4. original_url: The original URL from the user.

  5. creation_date: The date of creation of the document.

  6. expiration_date: The date of expiration of the document. When the document expires, the short link will expire. We will be leveraging a built-in functionality of MongoDB via Mongoose ODM (Object Document Mapper) while coding to attach a counter for the expiration of a document.

System Design

The How Part

The problem we have on our hands is, how to generate a short and unique link for a given URL.

Approach 1

Generate a new document in the database after receiving a URL from the user. However, some of the issues with this approach are as follows:

  1. Suppose the storage space allocated for the database is full. Now because the system won't be able to create new documents for incoming requests, the availability of your service goes for a toss.

  2. Thinking about scale, if and when the server will serve considerable traffic, creating a document runtime will result in the consumption of more resources, in turn slowing down the system and increasing the latency.

Approach 2

A better solution to overcome the limitations with the first approach is to create x number of documents beforehand using a cron that runs every y minutes or hours, depending on the traffic.

Cron A command to an operating system or server for a job that is to be executed at a specified time.

Now, whenever a user will ask for a short link, your system will do the following:

  1. Pick a document with is_active as true and is_used field as false.

  2. Update the original_url of the document with the user's URL, is_used as true and expiration_date to the current timestamp.

  3. Return the _id (short link) of the document.

The User Perspective Part

To summarize, the user flow will be as follows:

  1. The user visits the Home Page. Home Page Render API is in action.

  2. User inputs a URL and clicks on the Submit button. Assign Short Link API is called, which returns an encoded version of the short link.

  3. Upon successful response from Assign Short Link API, the frontend redirects to a new route that uses the encoded short link as a path parameter. Display Short Link API is triggered on visiting of this new route.

  4. Display Short Link API decodes the encoded short link, finds the corresponding document against it in the database, and returns the short link in the rendered Output Page.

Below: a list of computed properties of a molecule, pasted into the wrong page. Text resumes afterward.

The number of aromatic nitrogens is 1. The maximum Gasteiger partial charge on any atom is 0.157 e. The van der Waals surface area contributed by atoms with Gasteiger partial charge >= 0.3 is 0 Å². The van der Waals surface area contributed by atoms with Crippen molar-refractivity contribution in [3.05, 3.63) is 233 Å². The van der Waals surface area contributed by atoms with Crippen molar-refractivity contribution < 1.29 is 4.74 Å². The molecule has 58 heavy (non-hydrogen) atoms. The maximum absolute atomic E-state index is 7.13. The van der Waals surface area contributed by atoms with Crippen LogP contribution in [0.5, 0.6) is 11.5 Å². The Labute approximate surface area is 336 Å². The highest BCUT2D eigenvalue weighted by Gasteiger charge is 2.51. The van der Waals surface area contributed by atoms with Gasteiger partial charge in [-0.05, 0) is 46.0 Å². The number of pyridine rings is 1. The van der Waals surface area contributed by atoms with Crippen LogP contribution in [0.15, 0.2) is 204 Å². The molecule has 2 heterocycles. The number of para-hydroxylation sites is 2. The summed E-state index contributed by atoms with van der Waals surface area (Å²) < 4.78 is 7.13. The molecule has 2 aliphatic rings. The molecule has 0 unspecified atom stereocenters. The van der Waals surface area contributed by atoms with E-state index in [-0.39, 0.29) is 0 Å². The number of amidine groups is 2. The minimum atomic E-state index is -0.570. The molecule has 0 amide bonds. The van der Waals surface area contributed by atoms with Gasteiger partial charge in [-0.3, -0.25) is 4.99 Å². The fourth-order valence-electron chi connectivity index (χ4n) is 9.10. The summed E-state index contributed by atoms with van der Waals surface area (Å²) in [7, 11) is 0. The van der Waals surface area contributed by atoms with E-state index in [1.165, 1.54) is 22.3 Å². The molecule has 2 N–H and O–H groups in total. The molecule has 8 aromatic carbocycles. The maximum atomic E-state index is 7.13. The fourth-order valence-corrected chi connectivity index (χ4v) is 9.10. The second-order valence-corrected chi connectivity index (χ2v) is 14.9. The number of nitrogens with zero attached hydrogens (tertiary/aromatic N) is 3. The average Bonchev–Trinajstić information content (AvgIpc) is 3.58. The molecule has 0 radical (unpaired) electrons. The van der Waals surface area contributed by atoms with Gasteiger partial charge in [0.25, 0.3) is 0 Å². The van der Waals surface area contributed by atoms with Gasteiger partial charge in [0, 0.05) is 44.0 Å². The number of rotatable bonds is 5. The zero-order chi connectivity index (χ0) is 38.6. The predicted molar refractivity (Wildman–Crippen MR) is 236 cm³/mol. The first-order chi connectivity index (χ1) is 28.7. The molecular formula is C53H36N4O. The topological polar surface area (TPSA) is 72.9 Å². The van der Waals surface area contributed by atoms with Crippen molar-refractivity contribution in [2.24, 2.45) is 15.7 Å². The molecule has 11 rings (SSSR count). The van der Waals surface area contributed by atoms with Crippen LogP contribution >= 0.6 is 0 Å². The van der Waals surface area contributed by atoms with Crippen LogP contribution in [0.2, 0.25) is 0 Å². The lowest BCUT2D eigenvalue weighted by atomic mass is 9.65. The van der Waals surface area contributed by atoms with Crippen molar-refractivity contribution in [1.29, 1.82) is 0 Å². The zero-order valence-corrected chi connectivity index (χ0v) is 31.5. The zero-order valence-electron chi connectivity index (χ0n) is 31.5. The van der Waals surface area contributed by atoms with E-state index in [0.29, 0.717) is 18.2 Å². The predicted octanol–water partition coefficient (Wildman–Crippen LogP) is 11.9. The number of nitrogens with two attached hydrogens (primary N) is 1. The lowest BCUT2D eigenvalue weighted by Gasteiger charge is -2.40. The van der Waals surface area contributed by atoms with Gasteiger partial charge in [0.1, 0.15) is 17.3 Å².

5. Redirect API comes into action when a user clicks on a short link. It basically extracts the unique alias (which is actually the _id) and finds the document against it. If the document exists, it will redirect the user to the original_url stored against it, else it will display the Expired Page.

  6. Invalid Page will be rendered only in a particular scenario that we can address when writing the code.

Addressing the dangling question which was left unanswered earlier
There can be several reasons for the whole encoding-decoding process, some of which are:

  • Increase monetization by showing ads on 2 different pages rather than one, one for inputting the URL and the other for displaying the short link.

  • To rate-limit the routes with a distinct configuration.

  • To prevent the short links from being predictable easily.

Corner Cases and Improvements

Here is a list of some corner cases and improvements that I would like you to brainstorm on:

Corner Cases

  1. What if multiple users enter the same URL? They might get the same shortened URL, which is not acceptable.

  2. What if parts of the URL are URL-encoded?


  1. Users should optionally be able to pick a custom short link for their URL.

  2. Users should be able to specify the expiration time.

FYI, the coding solution we will implement further in the upcoming articles might not solve all the above issues. These are for you to solve.

Concluding Remarks

I realize that you might have some queries, but I'm sure we will resolve those when implementing the architecture. Till then, try to come up with some new and interesting corner cases and improvements that we can incorporate. And if you understood it well, go ahead and try to implement it yourself.

For the latest updates on the upcoming articles in this series, you can connect with me on LinkedIn by visiting my profile.